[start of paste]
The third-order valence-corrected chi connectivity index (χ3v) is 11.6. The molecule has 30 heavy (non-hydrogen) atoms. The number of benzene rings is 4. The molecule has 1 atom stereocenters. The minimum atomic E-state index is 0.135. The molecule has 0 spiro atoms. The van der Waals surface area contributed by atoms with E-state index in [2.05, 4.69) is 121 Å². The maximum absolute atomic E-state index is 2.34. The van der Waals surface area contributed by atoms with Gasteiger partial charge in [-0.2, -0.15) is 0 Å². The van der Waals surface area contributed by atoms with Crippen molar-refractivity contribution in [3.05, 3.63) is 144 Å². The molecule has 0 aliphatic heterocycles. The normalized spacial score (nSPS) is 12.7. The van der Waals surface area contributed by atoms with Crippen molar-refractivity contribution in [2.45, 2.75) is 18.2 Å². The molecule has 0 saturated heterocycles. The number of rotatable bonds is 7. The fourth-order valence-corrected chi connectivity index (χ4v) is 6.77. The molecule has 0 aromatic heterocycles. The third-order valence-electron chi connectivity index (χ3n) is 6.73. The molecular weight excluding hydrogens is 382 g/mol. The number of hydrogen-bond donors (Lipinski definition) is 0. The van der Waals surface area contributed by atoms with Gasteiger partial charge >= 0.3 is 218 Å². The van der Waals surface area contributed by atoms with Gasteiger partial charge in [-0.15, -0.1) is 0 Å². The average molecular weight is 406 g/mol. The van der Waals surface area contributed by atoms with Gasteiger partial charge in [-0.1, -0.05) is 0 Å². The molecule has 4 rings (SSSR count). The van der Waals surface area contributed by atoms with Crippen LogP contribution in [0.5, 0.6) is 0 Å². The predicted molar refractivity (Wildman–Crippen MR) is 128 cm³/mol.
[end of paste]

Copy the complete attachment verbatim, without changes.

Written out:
The third-order valence-corrected chi connectivity index (χ3v) is 11.6. The molecule has 30 heavy (non-hydrogen) atoms. The number of benzene rings is 4. The molecule has 1 atom stereocenters. The minimum atomic E-state index is 0.135. The molecule has 0 spiro atoms. The van der Waals surface area contributed by atoms with E-state index in [2.05, 4.69) is 121 Å². The maximum absolute atomic E-state index is 2.34. The van der Waals surface area contributed by atoms with Gasteiger partial charge in [-0.2, -0.15) is 0 Å². The van der Waals surface area contributed by atoms with Crippen molar-refractivity contribution in [3.05, 3.63) is 144 Å². The molecule has 0 aliphatic heterocycles. The normalized spacial score (nSPS) is 12.7. The van der Waals surface area contributed by atoms with Crippen molar-refractivity contribution in [2.45, 2.75) is 18.2 Å². The molecule has 0 saturated heterocycles. The number of rotatable bonds is 7. The fourth-order valence-corrected chi connectivity index (χ4v) is 6.77. The molecule has 0 aromatic heterocycles. The third-order valence-electron chi connectivity index (χ3n) is 6.73. The molecular weight excluding hydrogens is 382 g/mol. The number of hydrogen-bond donors (Lipinski definition) is 0. The van der Waals surface area contributed by atoms with Gasteiger partial charge >= 0.3 is 218 Å². The van der Waals surface area contributed by atoms with Gasteiger partial charge in [-0.15, -0.1) is 0 Å². The average molecular weight is 406 g/mol. The van der Waals surface area contributed by atoms with Gasteiger partial charge in [-0.1, -0.05) is 0 Å². The molecule has 4 rings (SSSR count). The van der Waals surface area contributed by atoms with Crippen LogP contribution in [0.5, 0.6) is 0 Å². The predicted molar refractivity (Wildman–Crippen MR) is 128 cm³/mol.